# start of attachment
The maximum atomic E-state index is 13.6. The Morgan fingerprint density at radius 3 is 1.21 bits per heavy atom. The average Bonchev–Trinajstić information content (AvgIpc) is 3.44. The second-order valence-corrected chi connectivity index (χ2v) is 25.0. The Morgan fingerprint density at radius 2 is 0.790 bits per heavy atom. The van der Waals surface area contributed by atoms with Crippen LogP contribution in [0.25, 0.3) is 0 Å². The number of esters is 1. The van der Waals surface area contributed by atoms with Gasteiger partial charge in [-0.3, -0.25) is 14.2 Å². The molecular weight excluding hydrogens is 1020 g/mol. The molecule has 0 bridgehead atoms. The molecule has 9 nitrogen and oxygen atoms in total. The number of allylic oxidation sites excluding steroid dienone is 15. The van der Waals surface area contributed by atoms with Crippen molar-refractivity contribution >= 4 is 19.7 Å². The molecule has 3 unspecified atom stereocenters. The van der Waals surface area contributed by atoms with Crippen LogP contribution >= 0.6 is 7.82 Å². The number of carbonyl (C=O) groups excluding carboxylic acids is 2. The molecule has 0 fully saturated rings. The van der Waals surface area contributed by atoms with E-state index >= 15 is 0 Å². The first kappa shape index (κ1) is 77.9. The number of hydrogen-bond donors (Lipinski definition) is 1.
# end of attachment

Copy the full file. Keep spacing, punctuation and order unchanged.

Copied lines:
The maximum atomic E-state index is 13.6. The Morgan fingerprint density at radius 3 is 1.21 bits per heavy atom. The average Bonchev–Trinajstić information content (AvgIpc) is 3.44. The second-order valence-corrected chi connectivity index (χ2v) is 25.0. The Morgan fingerprint density at radius 2 is 0.790 bits per heavy atom. The van der Waals surface area contributed by atoms with Crippen LogP contribution in [0.25, 0.3) is 0 Å². The number of esters is 1. The van der Waals surface area contributed by atoms with Gasteiger partial charge in [-0.3, -0.25) is 14.2 Å². The molecular weight excluding hydrogens is 1020 g/mol. The molecule has 0 bridgehead atoms. The molecule has 9 nitrogen and oxygen atoms in total. The number of allylic oxidation sites excluding steroid dienone is 15. The van der Waals surface area contributed by atoms with Crippen molar-refractivity contribution >= 4 is 19.7 Å². The molecule has 3 unspecified atom stereocenters. The van der Waals surface area contributed by atoms with Crippen LogP contribution >= 0.6 is 7.82 Å². The number of carbonyl (C=O) groups excluding carboxylic acids is 2. The molecule has 0 fully saturated rings. The van der Waals surface area contributed by atoms with E-state index >= 15 is 0 Å². The first kappa shape index (κ1) is 77.9. The number of hydrogen-bond donors (Lipinski definition) is 1.